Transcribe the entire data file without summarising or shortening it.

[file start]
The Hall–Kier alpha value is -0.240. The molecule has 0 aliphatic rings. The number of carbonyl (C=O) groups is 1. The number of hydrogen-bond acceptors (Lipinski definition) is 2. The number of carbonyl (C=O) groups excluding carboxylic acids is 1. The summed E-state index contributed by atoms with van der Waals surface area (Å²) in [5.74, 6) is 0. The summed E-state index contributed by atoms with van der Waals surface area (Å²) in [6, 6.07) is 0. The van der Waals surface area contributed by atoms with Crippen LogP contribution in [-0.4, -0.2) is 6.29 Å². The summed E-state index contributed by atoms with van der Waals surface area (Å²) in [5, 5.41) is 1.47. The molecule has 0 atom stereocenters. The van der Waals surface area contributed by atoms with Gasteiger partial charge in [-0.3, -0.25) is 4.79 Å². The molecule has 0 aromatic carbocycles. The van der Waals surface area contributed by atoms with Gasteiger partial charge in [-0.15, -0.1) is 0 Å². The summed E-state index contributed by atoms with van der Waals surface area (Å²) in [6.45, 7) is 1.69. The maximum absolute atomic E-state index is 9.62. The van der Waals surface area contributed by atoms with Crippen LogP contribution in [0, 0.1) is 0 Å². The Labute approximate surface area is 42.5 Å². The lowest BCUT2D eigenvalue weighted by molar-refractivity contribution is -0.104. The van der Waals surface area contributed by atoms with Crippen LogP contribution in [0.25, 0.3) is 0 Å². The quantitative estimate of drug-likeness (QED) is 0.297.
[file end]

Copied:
The Hall–Kier alpha value is -0.240. The molecule has 0 aliphatic rings. The number of carbonyl (C=O) groups is 1. The number of hydrogen-bond acceptors (Lipinski definition) is 2. The number of carbonyl (C=O) groups excluding carboxylic acids is 1. The summed E-state index contributed by atoms with van der Waals surface area (Å²) in [5.74, 6) is 0. The summed E-state index contributed by atoms with van der Waals surface area (Å²) in [6, 6.07) is 0. The van der Waals surface area contributed by atoms with Crippen LogP contribution in [-0.4, -0.2) is 6.29 Å². The summed E-state index contributed by atoms with van der Waals surface area (Å²) in [5, 5.41) is 1.47. The molecule has 0 atom stereocenters. The van der Waals surface area contributed by atoms with Gasteiger partial charge in [-0.3, -0.25) is 4.79 Å². The molecule has 0 aromatic carbocycles. The van der Waals surface area contributed by atoms with Gasteiger partial charge in [-0.15, -0.1) is 0 Å². The summed E-state index contributed by atoms with van der Waals surface area (Å²) in [6.45, 7) is 1.69. The maximum absolute atomic E-state index is 9.62. The van der Waals surface area contributed by atoms with Crippen LogP contribution in [0, 0.1) is 0 Å². The Labute approximate surface area is 42.5 Å². The lowest BCUT2D eigenvalue weighted by molar-refractivity contribution is -0.104. The van der Waals surface area contributed by atoms with Crippen LogP contribution in [0.25, 0.3) is 0 Å². The quantitative estimate of drug-likeness (QED) is 0.297.